Learn when a word was first used in print with Merriam-Webster's Time Traveler feature


#1

Originally published at: https://boingboing.net/2018/03/13/learn-when-a-word-was-first-us.html


#2

1855 was a good year!

ambisexual
Andean Condor
backstabbing
bandaged
bouillabaisse
Francophobe
Hiawatha


#3

So crazy! I discovered this by accident earlier today when Mrs. Hungryjoe and I were arguing about how old the word “natch” is. Neat tool.


#4

Interesting that the OED says it was from 1945 - “1945 L. Shelly Hepcats Jive Talk Dict.” (in the sense you’re using it anyway - the OED adds other definitions: “An incision, a nick, a groove; a notch” from 1570, “Ceramics. A projection and corresponding notch by which two complementary sections of a pottery mould are held together” from 1941, and “on the natch: not on drugs; without taking narcotics” from 1969.).

I far prefer the OED for the deep dig into english and for actually giving the source from which they derived the date, but the problem is you need a subscription to access it.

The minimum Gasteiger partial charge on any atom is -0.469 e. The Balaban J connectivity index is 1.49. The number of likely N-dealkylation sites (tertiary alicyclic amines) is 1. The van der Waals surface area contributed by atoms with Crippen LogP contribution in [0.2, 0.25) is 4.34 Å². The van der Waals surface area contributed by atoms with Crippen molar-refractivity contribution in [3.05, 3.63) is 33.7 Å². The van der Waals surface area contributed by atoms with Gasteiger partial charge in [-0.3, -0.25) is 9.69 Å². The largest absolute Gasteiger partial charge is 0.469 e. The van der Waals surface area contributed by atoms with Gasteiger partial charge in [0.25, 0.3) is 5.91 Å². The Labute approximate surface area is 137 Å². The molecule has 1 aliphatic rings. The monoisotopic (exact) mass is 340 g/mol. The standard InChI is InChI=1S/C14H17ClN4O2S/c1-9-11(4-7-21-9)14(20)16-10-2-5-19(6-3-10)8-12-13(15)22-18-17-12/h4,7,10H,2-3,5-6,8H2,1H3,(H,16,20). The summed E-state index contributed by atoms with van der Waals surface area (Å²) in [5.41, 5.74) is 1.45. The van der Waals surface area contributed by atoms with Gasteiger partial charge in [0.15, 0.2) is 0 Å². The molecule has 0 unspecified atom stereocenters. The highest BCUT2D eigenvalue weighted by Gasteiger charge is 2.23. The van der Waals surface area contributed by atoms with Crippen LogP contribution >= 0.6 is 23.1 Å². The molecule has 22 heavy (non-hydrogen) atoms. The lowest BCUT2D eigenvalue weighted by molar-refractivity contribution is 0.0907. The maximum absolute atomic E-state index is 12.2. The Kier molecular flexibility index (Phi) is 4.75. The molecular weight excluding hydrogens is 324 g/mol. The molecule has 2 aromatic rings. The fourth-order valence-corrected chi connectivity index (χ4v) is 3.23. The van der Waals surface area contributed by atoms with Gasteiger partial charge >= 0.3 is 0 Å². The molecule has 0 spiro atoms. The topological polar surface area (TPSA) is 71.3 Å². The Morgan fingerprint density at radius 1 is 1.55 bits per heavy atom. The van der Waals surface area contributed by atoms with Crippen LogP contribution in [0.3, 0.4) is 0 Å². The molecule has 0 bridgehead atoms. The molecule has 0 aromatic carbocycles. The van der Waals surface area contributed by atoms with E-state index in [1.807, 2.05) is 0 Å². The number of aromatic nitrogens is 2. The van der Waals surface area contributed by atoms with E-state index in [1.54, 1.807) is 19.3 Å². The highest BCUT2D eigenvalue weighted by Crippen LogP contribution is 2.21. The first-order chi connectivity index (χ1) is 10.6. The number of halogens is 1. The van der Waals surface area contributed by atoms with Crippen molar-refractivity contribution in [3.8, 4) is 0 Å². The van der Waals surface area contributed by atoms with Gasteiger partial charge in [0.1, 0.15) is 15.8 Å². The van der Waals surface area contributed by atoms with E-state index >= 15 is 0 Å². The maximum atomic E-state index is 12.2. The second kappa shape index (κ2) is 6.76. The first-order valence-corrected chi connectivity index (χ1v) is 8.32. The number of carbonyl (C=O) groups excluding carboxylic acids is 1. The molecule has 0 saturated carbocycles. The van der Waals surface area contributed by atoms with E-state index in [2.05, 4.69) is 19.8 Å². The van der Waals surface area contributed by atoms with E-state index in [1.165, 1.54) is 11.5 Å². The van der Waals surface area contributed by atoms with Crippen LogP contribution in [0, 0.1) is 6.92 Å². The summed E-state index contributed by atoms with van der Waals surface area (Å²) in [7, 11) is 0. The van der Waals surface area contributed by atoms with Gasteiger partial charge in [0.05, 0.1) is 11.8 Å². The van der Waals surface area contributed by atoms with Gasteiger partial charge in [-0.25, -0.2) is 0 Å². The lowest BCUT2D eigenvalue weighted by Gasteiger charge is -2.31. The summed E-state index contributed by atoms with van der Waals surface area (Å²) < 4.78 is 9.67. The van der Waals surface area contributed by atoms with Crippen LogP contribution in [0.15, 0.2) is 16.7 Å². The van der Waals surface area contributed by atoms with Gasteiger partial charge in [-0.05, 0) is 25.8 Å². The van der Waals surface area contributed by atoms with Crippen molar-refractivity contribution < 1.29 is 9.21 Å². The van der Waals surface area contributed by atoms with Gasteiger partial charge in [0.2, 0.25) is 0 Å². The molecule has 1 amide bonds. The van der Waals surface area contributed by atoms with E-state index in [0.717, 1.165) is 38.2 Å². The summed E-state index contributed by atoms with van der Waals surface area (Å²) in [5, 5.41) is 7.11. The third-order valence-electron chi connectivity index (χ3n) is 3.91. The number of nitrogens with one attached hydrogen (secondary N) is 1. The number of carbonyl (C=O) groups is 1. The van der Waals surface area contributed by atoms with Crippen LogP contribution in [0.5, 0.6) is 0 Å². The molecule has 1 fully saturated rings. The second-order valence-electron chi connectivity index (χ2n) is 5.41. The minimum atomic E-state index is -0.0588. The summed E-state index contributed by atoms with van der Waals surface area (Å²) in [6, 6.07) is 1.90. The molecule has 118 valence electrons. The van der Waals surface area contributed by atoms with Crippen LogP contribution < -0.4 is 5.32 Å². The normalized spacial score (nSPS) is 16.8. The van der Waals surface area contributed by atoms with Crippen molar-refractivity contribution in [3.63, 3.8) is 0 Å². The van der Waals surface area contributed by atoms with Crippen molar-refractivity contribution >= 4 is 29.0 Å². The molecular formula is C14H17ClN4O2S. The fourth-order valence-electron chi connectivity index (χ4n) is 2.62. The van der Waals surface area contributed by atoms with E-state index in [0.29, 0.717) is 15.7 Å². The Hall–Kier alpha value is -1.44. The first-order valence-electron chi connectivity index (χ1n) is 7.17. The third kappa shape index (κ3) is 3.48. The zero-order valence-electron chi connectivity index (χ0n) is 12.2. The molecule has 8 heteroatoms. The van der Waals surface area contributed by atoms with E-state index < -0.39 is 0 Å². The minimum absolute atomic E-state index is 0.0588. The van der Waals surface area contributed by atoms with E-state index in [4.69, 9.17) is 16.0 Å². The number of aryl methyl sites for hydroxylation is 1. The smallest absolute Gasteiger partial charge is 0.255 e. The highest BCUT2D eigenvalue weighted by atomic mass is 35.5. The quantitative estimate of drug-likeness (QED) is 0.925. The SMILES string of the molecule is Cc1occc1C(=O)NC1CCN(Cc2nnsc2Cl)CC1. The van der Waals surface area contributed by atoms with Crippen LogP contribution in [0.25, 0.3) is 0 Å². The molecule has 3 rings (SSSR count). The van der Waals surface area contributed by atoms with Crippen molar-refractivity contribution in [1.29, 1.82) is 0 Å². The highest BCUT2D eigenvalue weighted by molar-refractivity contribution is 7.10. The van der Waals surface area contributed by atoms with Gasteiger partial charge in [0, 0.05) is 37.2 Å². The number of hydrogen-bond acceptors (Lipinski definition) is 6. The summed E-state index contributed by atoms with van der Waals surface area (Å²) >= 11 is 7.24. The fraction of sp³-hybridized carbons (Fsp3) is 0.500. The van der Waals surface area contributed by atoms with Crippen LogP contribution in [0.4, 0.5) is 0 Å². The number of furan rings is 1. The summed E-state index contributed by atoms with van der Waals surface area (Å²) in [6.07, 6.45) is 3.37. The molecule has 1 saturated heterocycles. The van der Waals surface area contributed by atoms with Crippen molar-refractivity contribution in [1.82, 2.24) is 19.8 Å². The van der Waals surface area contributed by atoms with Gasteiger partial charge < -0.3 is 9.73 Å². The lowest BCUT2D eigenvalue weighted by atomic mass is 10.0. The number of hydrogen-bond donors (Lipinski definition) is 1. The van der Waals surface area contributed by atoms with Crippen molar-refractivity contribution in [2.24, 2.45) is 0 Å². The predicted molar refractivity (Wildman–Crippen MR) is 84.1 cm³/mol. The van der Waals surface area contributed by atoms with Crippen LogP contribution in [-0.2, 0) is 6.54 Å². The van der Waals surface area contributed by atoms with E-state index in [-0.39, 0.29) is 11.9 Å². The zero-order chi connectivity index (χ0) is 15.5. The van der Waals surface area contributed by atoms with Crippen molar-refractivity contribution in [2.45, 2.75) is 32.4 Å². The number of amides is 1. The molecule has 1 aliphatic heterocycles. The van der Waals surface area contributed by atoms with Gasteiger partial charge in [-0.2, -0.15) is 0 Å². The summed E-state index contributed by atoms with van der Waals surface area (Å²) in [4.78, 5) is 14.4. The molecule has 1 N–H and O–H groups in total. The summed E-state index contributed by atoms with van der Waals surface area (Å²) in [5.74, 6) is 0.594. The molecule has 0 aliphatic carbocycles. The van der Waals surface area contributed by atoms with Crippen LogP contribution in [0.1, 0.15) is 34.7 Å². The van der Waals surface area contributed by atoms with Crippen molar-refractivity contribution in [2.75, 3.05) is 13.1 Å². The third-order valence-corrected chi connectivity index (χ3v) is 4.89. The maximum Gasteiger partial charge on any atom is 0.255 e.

#5

I’m finding it very handy with my Regency Romance writing. Cucumber frames? Nope. The penny dropped? No it didn’t. There should be a plugin app so you can enter your year and have all the anachronistic words flagged.

Actually, a lot of authors should use it. sigh


#6

Many words were in spoken use for decades or even longer before they passed into the written language.

Prove it.


#7

I’m getting a 404 not found message when I try to go to the front page?


#8

I like collections of fusty old words.


#9

I far prefer the OED for the deep dig into english and for actually giving the source from which they derived the date, but the problem is you need a subscription to access it.

Back in the day in grad school, we students were urged to join the Book of the Month Club because it was offering the compact edition of the OED at an affordable price. It came with a magnifying glass because of its ridiculously small type.

It’s the only remnant of grad school that I treasure.


#10

Or you can just keep all 20 volumes on yer bookshelf. You know, in case you never grew out of flipping lovingly through the dictionary’s pages. :slight_smile:


#11

recently discovered that my public library card allows offsite access to all sorts of databases, including the OED.


#12

Better than https://books.google.com/ngrams ?


#13

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